An article in last week’s New York Times reports on a new question raised by today's education experts: “Should a child really have a best friend?”
Their concerns? That exclusive friendships may cause “cliques and bullying.”
Instead, according to Christine Laycob, director of counseling at Mary Institute and St. Louis Country Day School in St. Louis, kids should “have big groups of friends and not be so possessive about friends":
Parents sometimes say Johnny needs that one special friend. We say he doesn’t need a best friend.The Times suggests this trend extends beyond St Louis Country Day School:
For many child-rearing experts, the ideal situation might well be that of Matthew and Margaret Guest, 12-year-old twins in suburban Atlanta, who almost always socialize in a pack. One typical Friday afternoon, about 10 boys and girls filled the Guest family backyard. Kids were jumping on the trampoline, shooting baskets and playing manhunt, a variation on hide-and-seek.Beyond Atlanta and the school year:
Neither Margaret nor Matthew has ever had a best friend. “I just really don’t have one person I like more than others,” Margaret said. “Most people have lots of friends.” Matthew said he considers 12 boys to be his good friends and says he sees most of them “pretty much every weekend.”
Their mother, Laura Guest, said their school tries to prevent bullying through workshops and posters. And extracurricular activities keep her children group-oriented — Margaret is on the swim team and does gymnastics; Matthew plays football and baseball.
As the calendar moves into summer, efforts to manage friendships don’t stop with the closing of school. In recent years Timber Lake Camp, a co-ed sleep-away camp in Phoenicia, N.Y., has started employing “friendship coaches” to work with campers to help every child become friends with everyone else. If two children seem to be too focused on each other, the camp will make sure to put them on different sports teams, seat them at different ends of the dining table or, perhaps, have a counselor invite one of them to participate in an activity with another child whom they haven’t yet gotten to know.Jay Jacobs, the camp’s director, expresses one additional concern about best friends:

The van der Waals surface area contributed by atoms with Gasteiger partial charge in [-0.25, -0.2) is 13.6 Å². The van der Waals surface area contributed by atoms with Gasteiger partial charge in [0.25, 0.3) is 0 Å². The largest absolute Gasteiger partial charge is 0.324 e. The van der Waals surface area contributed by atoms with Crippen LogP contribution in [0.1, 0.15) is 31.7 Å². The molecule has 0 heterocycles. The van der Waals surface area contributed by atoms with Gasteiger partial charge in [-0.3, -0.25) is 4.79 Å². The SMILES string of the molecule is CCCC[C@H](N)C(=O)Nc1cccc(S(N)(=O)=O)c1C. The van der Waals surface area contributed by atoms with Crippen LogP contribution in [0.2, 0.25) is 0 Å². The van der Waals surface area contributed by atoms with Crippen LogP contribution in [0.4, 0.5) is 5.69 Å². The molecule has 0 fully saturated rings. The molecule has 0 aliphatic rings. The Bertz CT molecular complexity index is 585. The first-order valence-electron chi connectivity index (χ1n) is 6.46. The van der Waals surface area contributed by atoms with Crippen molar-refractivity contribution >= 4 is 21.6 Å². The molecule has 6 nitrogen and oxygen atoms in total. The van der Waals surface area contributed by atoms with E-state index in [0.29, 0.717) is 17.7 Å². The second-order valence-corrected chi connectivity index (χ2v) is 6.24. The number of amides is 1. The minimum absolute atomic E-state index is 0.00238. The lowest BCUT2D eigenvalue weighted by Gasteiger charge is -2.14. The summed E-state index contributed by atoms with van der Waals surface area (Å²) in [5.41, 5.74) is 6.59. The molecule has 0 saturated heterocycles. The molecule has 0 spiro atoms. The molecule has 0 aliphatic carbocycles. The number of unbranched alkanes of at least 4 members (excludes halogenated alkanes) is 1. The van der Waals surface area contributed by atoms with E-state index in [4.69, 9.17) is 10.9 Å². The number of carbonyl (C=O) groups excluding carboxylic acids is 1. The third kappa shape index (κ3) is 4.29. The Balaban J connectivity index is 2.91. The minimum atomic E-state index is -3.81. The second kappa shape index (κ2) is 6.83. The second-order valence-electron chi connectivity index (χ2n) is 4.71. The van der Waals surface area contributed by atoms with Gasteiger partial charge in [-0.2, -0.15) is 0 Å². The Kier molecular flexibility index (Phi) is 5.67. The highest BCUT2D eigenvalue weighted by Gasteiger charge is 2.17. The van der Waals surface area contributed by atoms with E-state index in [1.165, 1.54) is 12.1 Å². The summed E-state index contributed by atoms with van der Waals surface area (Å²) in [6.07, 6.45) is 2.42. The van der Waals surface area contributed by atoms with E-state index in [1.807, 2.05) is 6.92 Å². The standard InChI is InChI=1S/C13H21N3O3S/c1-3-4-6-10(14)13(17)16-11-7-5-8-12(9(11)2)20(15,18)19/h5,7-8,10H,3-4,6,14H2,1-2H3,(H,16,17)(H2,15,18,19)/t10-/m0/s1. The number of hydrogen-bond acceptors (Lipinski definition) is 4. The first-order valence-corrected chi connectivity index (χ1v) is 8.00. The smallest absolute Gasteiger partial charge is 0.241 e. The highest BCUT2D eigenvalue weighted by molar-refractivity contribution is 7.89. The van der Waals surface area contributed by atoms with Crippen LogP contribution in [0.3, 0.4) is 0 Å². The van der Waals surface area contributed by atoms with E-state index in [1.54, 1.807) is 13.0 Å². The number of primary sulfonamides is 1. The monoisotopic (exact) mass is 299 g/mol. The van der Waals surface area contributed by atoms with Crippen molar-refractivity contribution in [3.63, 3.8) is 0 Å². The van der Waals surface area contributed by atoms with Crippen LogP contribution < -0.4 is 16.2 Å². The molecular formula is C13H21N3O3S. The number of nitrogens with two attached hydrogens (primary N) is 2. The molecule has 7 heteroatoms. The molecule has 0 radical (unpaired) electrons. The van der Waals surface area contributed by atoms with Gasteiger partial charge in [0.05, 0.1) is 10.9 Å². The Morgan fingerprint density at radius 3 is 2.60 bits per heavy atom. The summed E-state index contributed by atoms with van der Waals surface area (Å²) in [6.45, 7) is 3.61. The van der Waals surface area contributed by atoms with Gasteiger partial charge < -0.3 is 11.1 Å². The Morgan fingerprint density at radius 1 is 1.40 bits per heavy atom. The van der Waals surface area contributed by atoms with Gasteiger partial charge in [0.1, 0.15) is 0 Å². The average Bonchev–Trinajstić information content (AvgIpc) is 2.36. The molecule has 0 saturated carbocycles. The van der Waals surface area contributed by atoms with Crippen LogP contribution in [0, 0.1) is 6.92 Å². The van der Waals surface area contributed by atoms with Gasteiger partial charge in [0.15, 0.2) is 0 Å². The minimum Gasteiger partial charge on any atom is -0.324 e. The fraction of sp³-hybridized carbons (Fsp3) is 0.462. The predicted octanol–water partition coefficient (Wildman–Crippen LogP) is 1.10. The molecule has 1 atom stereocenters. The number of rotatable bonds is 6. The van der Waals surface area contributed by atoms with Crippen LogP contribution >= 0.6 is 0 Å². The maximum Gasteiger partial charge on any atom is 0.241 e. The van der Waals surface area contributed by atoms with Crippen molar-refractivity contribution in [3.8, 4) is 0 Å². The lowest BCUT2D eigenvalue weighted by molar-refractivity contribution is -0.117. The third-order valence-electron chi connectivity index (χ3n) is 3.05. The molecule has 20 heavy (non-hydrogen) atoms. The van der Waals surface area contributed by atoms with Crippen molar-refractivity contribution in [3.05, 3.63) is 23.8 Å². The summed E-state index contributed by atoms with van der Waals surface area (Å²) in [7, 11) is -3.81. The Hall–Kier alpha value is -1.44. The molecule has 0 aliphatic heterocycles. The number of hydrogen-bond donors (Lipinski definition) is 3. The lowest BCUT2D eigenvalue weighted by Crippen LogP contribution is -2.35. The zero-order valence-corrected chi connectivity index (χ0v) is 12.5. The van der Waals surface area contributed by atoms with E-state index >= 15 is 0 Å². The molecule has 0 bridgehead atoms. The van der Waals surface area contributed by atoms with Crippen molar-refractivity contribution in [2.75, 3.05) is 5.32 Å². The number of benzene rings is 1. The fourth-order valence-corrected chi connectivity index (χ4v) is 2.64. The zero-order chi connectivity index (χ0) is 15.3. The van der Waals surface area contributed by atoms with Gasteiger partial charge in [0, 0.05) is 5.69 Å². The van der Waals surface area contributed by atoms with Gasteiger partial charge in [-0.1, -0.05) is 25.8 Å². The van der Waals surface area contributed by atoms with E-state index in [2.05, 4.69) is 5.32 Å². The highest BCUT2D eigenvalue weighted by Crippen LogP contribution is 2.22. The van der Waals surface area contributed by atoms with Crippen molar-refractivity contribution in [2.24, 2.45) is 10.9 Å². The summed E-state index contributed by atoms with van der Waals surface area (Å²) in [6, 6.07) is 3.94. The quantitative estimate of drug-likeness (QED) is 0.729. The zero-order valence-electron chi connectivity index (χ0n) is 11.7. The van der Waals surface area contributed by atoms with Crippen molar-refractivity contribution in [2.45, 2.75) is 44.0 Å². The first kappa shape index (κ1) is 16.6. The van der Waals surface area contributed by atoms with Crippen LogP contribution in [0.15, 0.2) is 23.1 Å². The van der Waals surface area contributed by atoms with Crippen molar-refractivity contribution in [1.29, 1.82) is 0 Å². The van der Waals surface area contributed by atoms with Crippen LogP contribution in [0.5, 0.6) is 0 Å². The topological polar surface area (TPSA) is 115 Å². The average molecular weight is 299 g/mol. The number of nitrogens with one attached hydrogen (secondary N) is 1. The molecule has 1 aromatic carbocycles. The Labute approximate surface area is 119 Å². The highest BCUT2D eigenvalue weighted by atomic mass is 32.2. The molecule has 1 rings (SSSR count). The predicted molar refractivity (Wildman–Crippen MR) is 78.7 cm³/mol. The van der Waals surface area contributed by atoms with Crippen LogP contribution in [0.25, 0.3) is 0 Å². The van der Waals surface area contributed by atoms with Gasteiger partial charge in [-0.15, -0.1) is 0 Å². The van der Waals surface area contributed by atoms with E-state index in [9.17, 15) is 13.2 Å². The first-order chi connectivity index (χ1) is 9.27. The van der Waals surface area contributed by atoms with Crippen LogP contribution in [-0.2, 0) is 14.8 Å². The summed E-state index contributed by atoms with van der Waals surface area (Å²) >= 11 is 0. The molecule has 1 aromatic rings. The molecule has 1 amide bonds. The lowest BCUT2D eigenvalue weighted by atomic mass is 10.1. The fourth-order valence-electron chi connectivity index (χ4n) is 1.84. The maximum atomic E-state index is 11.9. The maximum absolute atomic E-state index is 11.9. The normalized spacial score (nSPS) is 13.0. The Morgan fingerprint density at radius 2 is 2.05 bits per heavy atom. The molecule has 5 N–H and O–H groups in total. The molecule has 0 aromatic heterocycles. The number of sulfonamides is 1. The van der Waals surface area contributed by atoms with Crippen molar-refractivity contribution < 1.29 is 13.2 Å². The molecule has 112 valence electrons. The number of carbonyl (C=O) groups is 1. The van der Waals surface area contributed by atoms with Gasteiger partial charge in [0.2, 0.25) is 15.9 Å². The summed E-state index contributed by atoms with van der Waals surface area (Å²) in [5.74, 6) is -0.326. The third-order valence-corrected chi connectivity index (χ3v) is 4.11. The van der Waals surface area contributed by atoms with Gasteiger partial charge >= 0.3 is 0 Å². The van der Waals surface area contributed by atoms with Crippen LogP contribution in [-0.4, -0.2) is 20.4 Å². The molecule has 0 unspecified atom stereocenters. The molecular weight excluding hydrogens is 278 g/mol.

“I don’t think it’s particularly healthy for a child to rely on one friend. If something goes awry, it can be devastating. It also limits a child’s ability to explore other options in the world.”At JoanneJacobs commenter Quincy has a different take:
The thing this idea doesn’t consider, as most education fads don’t, is how difficult this broad-and-shallow model of friendship would be on introverts. There are some people for whom the act of socializing with a large group is quite difficult, even a little painful…
When it comes to socializing, I find being around more than a few people to be mentally exhausting. When I was growing up, all I could manage was 2 or 3 good friends, and it would have been tough to hear from the people running the school that that wasn’t OK.The interviews I conducted for my book, along with my own personal preferences, suggest that introverts are far more comfortable with one person at a time than in groups of any size. For us, going from one-on-one to one-on-many really is a quantum leap.
As Quincy notes, “To favor this mode of socialization is to favor extroverts over introverts, which I guess is a perfectly fine form of discrimination these days.”
Indeed, requiring children to play in groups, in its effects on introverts, is right up there with requiring them to work in groups, forcing them to share their personal feelings, and basing more and more of their grades on oral class participation.